Apple and games
Recently, Lionhead Studios founder and legendary game developer Peter Molyneux called upon Apple to get serious about gaming, noting the lack of coordinated efforts to provide APIs and other developer-friendly tools.
He’s got a point, but there’s also the vicious cycle of market share to blame for disinterest. The Mac is a great development platform, but its market share, while rising, is still nowhere near the Wintel mark. The current gaming economy demands hits to stay solvent, so only previous WinTel million-sellers get ported, a year later.
Apple did itself a disservice by discouraging games on the Mac early on, to distance it from the “fun” Apple II, seemingly forgetting that game availability spurred hardware sales, not the other way around.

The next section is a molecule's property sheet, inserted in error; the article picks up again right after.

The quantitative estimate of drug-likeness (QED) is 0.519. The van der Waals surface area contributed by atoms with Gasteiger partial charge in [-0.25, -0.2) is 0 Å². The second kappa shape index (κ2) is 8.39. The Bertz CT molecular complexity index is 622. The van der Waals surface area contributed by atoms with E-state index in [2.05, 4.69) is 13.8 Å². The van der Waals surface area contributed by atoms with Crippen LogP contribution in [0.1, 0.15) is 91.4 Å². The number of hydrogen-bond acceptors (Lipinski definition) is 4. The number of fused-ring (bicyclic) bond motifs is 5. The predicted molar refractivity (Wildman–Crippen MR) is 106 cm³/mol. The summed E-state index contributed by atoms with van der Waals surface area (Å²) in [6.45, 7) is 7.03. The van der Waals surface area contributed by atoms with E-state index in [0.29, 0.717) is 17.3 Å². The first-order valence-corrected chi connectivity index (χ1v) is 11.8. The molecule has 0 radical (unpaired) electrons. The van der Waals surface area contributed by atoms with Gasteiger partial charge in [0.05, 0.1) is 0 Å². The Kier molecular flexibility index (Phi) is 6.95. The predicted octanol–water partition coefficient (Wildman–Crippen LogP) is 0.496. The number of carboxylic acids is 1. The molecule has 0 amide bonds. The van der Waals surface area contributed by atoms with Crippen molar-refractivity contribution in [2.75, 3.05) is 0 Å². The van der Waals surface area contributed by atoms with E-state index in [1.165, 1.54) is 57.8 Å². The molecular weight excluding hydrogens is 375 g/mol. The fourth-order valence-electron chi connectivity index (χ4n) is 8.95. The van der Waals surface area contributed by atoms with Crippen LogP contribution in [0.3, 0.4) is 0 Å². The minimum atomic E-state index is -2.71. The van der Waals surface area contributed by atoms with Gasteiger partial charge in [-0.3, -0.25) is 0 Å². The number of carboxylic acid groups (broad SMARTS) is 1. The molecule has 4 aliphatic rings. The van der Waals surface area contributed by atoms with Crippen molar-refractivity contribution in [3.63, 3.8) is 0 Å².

That said, more games are finding their way onto Intel Macs. Apple’s own Boot Camp lets you run Windows natively, so it’s as good as an equivalent PC for gaming. Just this week, Toronto’s TransGaming announced Cider, an engine for game developers that apparently bundles or emulates key Windows APIs to speed the porting process.
Those are both good solutions, but as Molyneux says, what could Apple do to encourage developers to consider OS X as a native development platform? I say: emulate.
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